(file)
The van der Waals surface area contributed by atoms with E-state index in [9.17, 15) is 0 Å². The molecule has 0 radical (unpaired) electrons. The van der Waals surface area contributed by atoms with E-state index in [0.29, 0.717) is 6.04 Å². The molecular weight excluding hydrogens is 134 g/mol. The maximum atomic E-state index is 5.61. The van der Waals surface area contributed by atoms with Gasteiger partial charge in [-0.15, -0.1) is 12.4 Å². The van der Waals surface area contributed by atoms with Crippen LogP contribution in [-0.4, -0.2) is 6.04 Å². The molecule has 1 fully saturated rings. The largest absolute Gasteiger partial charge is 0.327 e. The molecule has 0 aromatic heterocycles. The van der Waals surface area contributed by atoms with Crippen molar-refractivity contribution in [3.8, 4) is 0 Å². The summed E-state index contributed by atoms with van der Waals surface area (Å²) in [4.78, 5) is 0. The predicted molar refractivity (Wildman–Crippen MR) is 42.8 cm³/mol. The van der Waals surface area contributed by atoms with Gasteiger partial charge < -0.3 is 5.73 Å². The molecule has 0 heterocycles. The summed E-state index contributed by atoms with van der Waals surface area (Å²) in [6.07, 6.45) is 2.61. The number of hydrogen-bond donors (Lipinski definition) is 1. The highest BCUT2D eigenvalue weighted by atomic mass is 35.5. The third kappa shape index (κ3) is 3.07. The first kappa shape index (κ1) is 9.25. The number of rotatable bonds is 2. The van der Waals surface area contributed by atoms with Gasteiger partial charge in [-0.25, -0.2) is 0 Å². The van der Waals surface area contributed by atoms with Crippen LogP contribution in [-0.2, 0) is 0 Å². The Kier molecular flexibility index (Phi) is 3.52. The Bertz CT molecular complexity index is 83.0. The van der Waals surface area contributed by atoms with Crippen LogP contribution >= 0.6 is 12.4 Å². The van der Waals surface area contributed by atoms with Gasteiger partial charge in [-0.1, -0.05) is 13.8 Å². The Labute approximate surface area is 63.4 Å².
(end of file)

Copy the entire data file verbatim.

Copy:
The van der Waals surface area contributed by atoms with E-state index in [9.17, 15) is 0 Å². The molecule has 0 radical (unpaired) electrons. The van der Waals surface area contributed by atoms with E-state index in [0.29, 0.717) is 6.04 Å². The molecular weight excluding hydrogens is 134 g/mol. The maximum atomic E-state index is 5.61. The van der Waals surface area contributed by atoms with Gasteiger partial charge in [-0.15, -0.1) is 12.4 Å². The van der Waals surface area contributed by atoms with Crippen LogP contribution in [-0.4, -0.2) is 6.04 Å². The molecule has 1 fully saturated rings. The largest absolute Gasteiger partial charge is 0.327 e. The molecule has 0 aromatic heterocycles. The van der Waals surface area contributed by atoms with Crippen molar-refractivity contribution in [3.8, 4) is 0 Å². The summed E-state index contributed by atoms with van der Waals surface area (Å²) in [4.78, 5) is 0. The predicted molar refractivity (Wildman–Crippen MR) is 42.8 cm³/mol. The van der Waals surface area contributed by atoms with Gasteiger partial charge < -0.3 is 5.73 Å². The molecule has 0 heterocycles. The summed E-state index contributed by atoms with van der Waals surface area (Å²) in [6.07, 6.45) is 2.61. The number of hydrogen-bond donors (Lipinski definition) is 1. The highest BCUT2D eigenvalue weighted by atomic mass is 35.5. The third kappa shape index (κ3) is 3.07. The first kappa shape index (κ1) is 9.25. The number of rotatable bonds is 2. The van der Waals surface area contributed by atoms with Gasteiger partial charge in [-0.25, -0.2) is 0 Å². The van der Waals surface area contributed by atoms with Crippen LogP contribution in [-0.2, 0) is 0 Å². The Kier molecular flexibility index (Phi) is 3.52. The Bertz CT molecular complexity index is 83.0. The van der Waals surface area contributed by atoms with Crippen LogP contribution >= 0.6 is 12.4 Å². The van der Waals surface area contributed by atoms with Gasteiger partial charge in [-0.1, -0.05) is 13.8 Å². The Labute approximate surface area is 63.4 Å².